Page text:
Would Trump really pay more under the tax bill? Not likely

Would Trump really pay more under the tax bill? Not likely
President Donald Trump speaks about tax reform Wednesday, Nov. 29, 2017, in St. Charles, Mo. (AP Photo/Jeff Roberson)

WASHINGTON (AP) — President Donald Trump keeps telling voters that he stands to pay more under the Republican tax legislation. But the evidence suggests otherwise.

Details of the House and Senate tax bills show that an extremely wealthy elite — including the president, his family, many in his Cabinet and members of his golf resorts — would enjoy a bonanza of lavish tax cuts unavailable to the vast majority of taxpayers.

Trump's businesses would likely face lower rates. He'd pay lower personal income rates. He could avoid the alternative minimum tax, which is designed to ensure that rich households that receive many breaks and deductions pay at least some tax. And his heirs could possibly avoid the estate tax entirely.

It's an awkward reality for a president who pledged to rebuild the U.S. economy for the forgotten men and women in industrial cities and towns. Yet Trump portrays the tax overhaul as cracking down on millionaires and billionaires because it's intended to limit itemized deductions for state and local taxes and mortgage interest payments, among other changes.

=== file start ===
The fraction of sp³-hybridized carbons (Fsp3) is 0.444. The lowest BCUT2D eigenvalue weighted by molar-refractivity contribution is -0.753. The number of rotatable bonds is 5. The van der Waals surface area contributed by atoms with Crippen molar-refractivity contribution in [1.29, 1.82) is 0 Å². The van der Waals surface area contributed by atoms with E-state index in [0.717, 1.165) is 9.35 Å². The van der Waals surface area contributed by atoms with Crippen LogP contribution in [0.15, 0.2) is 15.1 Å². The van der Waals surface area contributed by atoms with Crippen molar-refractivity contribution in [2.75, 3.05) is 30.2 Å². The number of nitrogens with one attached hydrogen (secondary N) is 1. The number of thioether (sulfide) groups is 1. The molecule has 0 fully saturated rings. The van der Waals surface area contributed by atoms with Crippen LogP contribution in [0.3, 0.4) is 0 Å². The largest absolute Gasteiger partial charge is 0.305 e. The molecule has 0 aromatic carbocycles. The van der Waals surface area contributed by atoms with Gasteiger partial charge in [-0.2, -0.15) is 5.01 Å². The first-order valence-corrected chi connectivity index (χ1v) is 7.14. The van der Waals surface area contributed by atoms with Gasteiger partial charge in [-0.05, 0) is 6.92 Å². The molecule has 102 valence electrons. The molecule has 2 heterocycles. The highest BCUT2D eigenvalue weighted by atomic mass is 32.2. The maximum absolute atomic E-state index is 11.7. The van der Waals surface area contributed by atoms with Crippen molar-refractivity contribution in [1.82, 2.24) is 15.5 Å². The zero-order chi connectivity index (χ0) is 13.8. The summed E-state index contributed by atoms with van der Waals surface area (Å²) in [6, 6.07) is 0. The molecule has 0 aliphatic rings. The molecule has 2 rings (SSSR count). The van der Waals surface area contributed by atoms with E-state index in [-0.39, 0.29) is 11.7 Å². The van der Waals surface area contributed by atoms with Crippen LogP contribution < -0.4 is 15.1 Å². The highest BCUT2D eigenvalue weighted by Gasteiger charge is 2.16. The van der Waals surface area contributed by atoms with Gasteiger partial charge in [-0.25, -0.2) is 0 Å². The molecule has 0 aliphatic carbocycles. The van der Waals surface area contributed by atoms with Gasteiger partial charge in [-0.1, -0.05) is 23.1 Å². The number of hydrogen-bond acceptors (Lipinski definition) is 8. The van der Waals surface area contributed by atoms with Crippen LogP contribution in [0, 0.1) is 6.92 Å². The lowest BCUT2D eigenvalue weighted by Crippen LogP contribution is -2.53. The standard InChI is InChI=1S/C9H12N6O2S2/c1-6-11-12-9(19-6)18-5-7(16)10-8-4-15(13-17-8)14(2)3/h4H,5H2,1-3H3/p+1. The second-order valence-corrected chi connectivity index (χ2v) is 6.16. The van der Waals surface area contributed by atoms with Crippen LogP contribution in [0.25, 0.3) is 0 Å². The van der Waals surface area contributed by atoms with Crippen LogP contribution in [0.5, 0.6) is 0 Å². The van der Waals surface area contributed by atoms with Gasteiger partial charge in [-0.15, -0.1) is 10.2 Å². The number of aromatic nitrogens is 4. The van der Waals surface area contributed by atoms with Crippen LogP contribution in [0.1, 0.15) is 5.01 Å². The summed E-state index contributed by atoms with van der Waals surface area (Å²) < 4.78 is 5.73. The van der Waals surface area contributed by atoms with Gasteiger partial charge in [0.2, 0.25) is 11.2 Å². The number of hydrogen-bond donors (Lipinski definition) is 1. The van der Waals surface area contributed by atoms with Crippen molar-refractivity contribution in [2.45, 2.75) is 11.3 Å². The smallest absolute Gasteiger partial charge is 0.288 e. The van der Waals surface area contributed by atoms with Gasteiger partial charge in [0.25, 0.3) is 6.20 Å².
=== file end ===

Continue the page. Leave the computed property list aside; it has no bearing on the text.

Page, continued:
"We're also going to eliminate tax breaks and complex loopholes taken advantage of by the wealthy," he said in a speech Wednesday in Missouri. "I think my accountants are going crazy right now. It's all right. Hey, look, I'm president. I don't care. I don't care anymore. I don't care. Some of my wealthy friends care. Me? I don't care. This is a higher calling."

It's possible that Trump and other ultra-wealthy taxpayers could lose certain itemized deductions under the legislation. But those losses would almost surely be dwarfed by the benefits they would enjoy.

It's hard to say precisely how much the president would profit from the proposed changes. The legislation remains in a state of flux, and some provisions are slated to expire. Also, the president broke decades of tradition by refusing as a candidate and president to release his personal tax returns, so there is no baseline of comparison. But Trump would clearly be defying the odds if he were to face a tax increase.

When the nonpartisan Tax Policy Center reviewed an early version of the Senate tax bill, it found that the proposed changes would steadily favor the top 0.1 percent of earners with incomes above $5 million. Nearly 71 percent of this group would get a tax cut in 2019 and 2025; that figure would climb to 98.1 percent by 2027.

The average tax cut for this group in 2027 would be $223,970 — roughly four times the current median U.S. household income.

So, how exactly would Trump benefit?

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